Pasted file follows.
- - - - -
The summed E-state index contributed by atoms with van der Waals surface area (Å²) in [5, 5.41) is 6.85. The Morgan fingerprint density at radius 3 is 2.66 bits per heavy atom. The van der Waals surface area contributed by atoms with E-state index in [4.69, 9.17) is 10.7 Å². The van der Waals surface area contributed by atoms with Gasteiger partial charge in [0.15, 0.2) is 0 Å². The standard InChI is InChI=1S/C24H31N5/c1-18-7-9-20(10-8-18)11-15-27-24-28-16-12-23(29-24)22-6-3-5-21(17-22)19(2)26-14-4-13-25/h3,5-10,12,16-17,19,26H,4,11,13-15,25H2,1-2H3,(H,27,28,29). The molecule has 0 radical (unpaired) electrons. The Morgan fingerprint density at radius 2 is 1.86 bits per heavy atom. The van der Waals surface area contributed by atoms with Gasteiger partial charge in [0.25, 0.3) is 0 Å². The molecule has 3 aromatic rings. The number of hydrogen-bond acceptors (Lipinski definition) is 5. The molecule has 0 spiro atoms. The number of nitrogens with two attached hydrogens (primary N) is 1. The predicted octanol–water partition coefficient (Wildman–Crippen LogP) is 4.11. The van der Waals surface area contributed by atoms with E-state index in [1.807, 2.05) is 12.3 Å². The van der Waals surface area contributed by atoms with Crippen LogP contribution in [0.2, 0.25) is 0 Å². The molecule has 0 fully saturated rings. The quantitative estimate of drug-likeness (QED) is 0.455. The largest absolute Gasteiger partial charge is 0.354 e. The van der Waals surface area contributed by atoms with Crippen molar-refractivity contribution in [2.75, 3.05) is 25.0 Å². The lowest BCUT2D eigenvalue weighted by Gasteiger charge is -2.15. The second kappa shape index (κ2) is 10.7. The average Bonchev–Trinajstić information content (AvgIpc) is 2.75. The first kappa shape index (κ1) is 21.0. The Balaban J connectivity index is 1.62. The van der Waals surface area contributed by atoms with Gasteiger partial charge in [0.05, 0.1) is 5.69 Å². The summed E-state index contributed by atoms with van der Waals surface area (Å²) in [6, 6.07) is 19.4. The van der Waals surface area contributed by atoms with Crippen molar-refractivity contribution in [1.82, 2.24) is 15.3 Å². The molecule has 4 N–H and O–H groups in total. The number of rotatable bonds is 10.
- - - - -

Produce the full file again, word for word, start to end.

The summed E-state index contributed by atoms with van der Waals surface area (Å²) in [5, 5.41) is 6.85. The Morgan fingerprint density at radius 3 is 2.66 bits per heavy atom. The van der Waals surface area contributed by atoms with E-state index in [4.69, 9.17) is 10.7 Å². The van der Waals surface area contributed by atoms with Gasteiger partial charge in [0.15, 0.2) is 0 Å². The standard InChI is InChI=1S/C24H31N5/c1-18-7-9-20(10-8-18)11-15-27-24-28-16-12-23(29-24)22-6-3-5-21(17-22)19(2)26-14-4-13-25/h3,5-10,12,16-17,19,26H,4,11,13-15,25H2,1-2H3,(H,27,28,29). The molecule has 0 radical (unpaired) electrons. The Morgan fingerprint density at radius 2 is 1.86 bits per heavy atom. The van der Waals surface area contributed by atoms with Gasteiger partial charge in [0.25, 0.3) is 0 Å². The molecule has 3 aromatic rings. The number of hydrogen-bond acceptors (Lipinski definition) is 5. The molecule has 0 spiro atoms. The number of nitrogens with two attached hydrogens (primary N) is 1. The predicted octanol–water partition coefficient (Wildman–Crippen LogP) is 4.11. The van der Waals surface area contributed by atoms with E-state index in [1.807, 2.05) is 12.3 Å². The van der Waals surface area contributed by atoms with Crippen LogP contribution in [0.2, 0.25) is 0 Å². The molecule has 0 fully saturated rings. The quantitative estimate of drug-likeness (QED) is 0.455. The largest absolute Gasteiger partial charge is 0.354 e. The van der Waals surface area contributed by atoms with Crippen molar-refractivity contribution in [2.75, 3.05) is 25.0 Å². The lowest BCUT2D eigenvalue weighted by Gasteiger charge is -2.15. The second kappa shape index (κ2) is 10.7. The average Bonchev–Trinajstić information content (AvgIpc) is 2.75. The first kappa shape index (κ1) is 21.0. The Balaban J connectivity index is 1.62. The van der Waals surface area contributed by atoms with Gasteiger partial charge in [0.05, 0.1) is 5.69 Å². The summed E-state index contributed by atoms with van der Waals surface area (Å²) in [6, 6.07) is 19.4. The van der Waals surface area contributed by atoms with Crippen molar-refractivity contribution in [1.82, 2.24) is 15.3 Å². The molecule has 4 N–H and O–H groups in total. The number of rotatable bonds is 10.